Brody opens up Dirt on his past

Timing for Canadian country songwriter/singer Dean Brody is everything.

Timing in his music, his cadence while penning his latest hit and timing as in it was days between him turning away from pursuing music to settle in for a job at a coal mine. After giving up on songwriting in Nashville, Brody returned to B.C. at a crossroads.

“We had gone back and forth from Nashville to Canada so many times it had just gotten exhausting. I remember being in B.C. and I called my producer and said, ‘Man I just can’t do this anymore. I have a family and I need to be responsible.’ I told him there is a coal mine that is hiring right now and I have some friends there and I think I can get on. I said, ‘I’m done, I can’t do this to my family anymore.’” said Brody in a phone interview from his home in Nova Scotia. “The next day he called back and said if you aren’t working at a mine just yet, I have a record deal for you.”

The perfect storm had brewed and Brody returned exhausted from struggling to make it in Nashville and found himself back working at the same sawmill he was employed at as a teenager, pondering an offer at the coal mines. The call from Broken Bow Records led him south again for another five years. After his self-titled debut broke the top 25 in the U.S. and top 10 in Canada earning him a Canadian Country Music Award for single of the year, he settled back in Canada, inking a deal with Open Road Recordings in 2009. Since then, he has become known for his signature brand of image-driven storytelling in his songs — what you would expect from a guy who puts the songwriter credit ahead of the singer one.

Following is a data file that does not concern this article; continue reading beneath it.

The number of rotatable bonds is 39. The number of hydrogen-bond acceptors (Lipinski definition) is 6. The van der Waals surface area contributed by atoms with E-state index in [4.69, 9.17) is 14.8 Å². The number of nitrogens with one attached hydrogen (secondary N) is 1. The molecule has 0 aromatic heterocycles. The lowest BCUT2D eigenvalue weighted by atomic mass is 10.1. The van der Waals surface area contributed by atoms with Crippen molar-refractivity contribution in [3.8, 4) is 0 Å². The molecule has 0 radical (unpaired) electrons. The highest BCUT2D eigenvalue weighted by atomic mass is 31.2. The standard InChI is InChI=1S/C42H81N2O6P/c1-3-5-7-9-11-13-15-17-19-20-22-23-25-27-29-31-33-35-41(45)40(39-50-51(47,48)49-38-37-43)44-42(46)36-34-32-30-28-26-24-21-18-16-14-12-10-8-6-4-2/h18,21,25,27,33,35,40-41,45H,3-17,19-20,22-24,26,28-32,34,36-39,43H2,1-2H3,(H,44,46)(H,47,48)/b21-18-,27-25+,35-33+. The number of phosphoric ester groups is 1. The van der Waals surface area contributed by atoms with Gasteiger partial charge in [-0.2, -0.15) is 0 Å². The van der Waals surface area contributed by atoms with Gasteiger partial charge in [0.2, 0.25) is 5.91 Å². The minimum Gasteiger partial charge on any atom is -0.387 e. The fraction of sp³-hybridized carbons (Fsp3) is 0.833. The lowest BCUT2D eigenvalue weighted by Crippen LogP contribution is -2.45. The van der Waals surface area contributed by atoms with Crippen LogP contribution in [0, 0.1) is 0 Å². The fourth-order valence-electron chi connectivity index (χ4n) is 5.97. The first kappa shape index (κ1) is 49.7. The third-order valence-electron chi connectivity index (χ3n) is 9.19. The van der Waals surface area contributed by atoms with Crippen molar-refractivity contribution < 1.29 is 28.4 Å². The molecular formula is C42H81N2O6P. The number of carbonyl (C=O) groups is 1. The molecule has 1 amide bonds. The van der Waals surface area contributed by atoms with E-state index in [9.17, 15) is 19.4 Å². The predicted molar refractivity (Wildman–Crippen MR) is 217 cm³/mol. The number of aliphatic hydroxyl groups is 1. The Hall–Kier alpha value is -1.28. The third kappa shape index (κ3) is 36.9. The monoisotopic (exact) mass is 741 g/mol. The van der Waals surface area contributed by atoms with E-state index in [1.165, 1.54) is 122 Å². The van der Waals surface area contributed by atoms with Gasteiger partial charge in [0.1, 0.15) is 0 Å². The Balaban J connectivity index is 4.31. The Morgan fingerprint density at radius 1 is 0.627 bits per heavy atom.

“I approach music from a songwriting point of view. I moved to Nashville to become a songwriter and I had no idea I would eventually be the one singing the songs from the end of the stage,” admits Brody.

While he loved to sing, his introverted nature made it a big jump from sitting at home scribbling lyrics on paper he stuffs into his guitar case and jotting down ideas on his iPad to having a spotlight beamed on him on stage. Writing, however, came more naturally. First inspired when he was just 14 going through a break-up.

“My songs were really bad, but they were from the heart and that is what really matters,” Brody says with a laugh. “That’s what matters. You have to be vulnerable and it is tough when you start out because I was terrible at songwriting. As you gain more life experience your writing naturally becomes better because you have more to draw from.”

Judging by the bumpy roads life has thrown at him, Brody shouldn’t fear writer’s block anytime soon. His latest album Dirt, which he is touring across Canada on, is a reflection of where he came from.

“When I was in Nashville it was very systematic. You wrote from a certain hour of the day until the evening and you do that everyday with weekends off. I burned out really fast with that method. For me, I need a lot of space and I need to actually go watch a movie, go to the ocean or go for a drive. Those are the kinds of things that inspire me to be creative,” he said.

From rocking, foot-stomping songs like the lead single from DirtCanadian Girls to It’s Friday, Brody brings it down with love songs like Losing My Balance co-written with George Canyon and the imagery of Rural Route #3 and Underneath The Apple Tree (which he recently finished wrapping a video for). Songs that bring this introverted cowboy to a more vulnerable place.

“I think that is important. You try and let those listening to you experience as close as possible what it is like for you as a musician to play your songs, and being vulnerable is part of that,” said Brody. “It’s the toughest part, but it’s also the most rewarding because you really get to connect with the people.”

Brody, who was the 2012 CCMA best male artist and won the album of the year title, is at the Penticton Trade and Convention Centre on Saturday, Jan. 26 with opening act Small Town Pistols. Tickets are general admission ($39.50 plus taxes/fees) and available at the SOEC box office, the visitor centre, by phone at 1-877-763-2849 or online here.

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